Next, make a removable top for the box and . bars long enough to fit across the top widthwise Position the bars so that they are 3.5 cm . or slightly further apart, so that the bees have enough room to make their honeycombs . Make sure that the openings aren’t large enough for predators to get through. Add the strip of beeswax to the bottom edge of every bar .

h th ow e b to ee a bo lig xe n s

make four of these boxes to accomodate your colony


Did you know that local honey is a natural cure for seasonal allergies, or that pure honey is one of the oldest natural cosmetics? Besides providing a delicious addition to any kitchen, honey from your bees can also be used in a variety of remedies & beauty goods.


LIP BALM 1 cup beeswax 4 oz. coconut oil 2.5 oz. honey 2.5 oz. vanilla

In two separate steel pots, simultaneously heat the beeswax and the coconut oil over low heat to 150ËšF . Combine the coconut oil and the beeswax, then remove both of the pans from the heat and stir until they are well mixed. Next, add your honey and the vanilla extract and continue to stir until thoroughly blended. Transfer your mixture to small containers , allow them to cool for about three hours, then cap them and store them at room temperature, far away from any extreme temperatures and direct sunlight .



1/2 cup cocoa butter 4 tbsp. avocado oil 1/2 cup beeswax 1/2 tsp. fragrance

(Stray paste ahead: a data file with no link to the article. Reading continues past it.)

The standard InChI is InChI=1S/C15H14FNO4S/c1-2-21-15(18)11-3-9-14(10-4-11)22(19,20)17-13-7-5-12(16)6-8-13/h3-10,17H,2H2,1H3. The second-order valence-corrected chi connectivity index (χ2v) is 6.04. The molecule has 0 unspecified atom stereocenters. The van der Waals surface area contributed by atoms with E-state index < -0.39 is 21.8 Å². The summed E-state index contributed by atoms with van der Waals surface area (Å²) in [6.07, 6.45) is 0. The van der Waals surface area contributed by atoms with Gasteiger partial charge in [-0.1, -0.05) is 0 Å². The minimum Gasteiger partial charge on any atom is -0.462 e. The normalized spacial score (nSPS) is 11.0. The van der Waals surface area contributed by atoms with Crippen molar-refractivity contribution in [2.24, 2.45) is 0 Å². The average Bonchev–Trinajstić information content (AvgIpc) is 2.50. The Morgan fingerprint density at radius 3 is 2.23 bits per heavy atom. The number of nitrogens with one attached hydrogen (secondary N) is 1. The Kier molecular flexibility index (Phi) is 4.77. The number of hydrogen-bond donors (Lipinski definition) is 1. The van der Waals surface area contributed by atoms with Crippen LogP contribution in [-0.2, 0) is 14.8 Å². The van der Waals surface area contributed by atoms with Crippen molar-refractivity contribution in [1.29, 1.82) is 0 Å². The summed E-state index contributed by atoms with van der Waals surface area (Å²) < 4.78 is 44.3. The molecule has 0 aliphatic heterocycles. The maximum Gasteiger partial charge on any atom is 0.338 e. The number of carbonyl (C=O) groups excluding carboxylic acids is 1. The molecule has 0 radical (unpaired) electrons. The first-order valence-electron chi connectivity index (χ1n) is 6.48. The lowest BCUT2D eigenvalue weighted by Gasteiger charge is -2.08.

Melt all the ingredients (except the fragrance) in a 2 quart pan. Stir constantly until the beeswax is melted & everything is blended. Do not heat the mixture to over 120ËšF (using a candy thermometer) . Add the fragrance, pour the liquid into a clean container and cool it over night .



1 tbsp. grated beeswax 1 tbsp. shea butter 2 tbsp. sweet almond oil 8 to 10 drops fragrance

Prepare two 2 oz. glass or ceramic containers with lids. Combine the wax, shea butter, and almond oil in a double boiler over medium heat , and stir until mixed. Remove from the heat and add the fragrance oil , stirring until the mixture cools and thickens. Pour into containers and let the perfume cool until it’s solid .




1 tbs. chamomile flowers 1 tbsp. dried rose buds 1 tbsp. ground oatmeal 2/3 cup boiling water 1 tsp. fresh honey 1 tbsp. wheat bran

Place the chamomile and roses in a bowl and pour boiling water over them . Cool the mixture until it is lukewarm, then strain it. Combine honey, oatmeal bran and chamomile/rose infusion in small amounts, blending them together to form a sticky paste. Apply evenly to face, leave on for 30 minutes, then rinse .







For most city dwellers, the empty, abandoned strip of land between Owens Field & the USC stadium was little more than a polluted eyesore. For Randy Moore, it was an opportunity to teach his community to take control of the environment one hive at a time .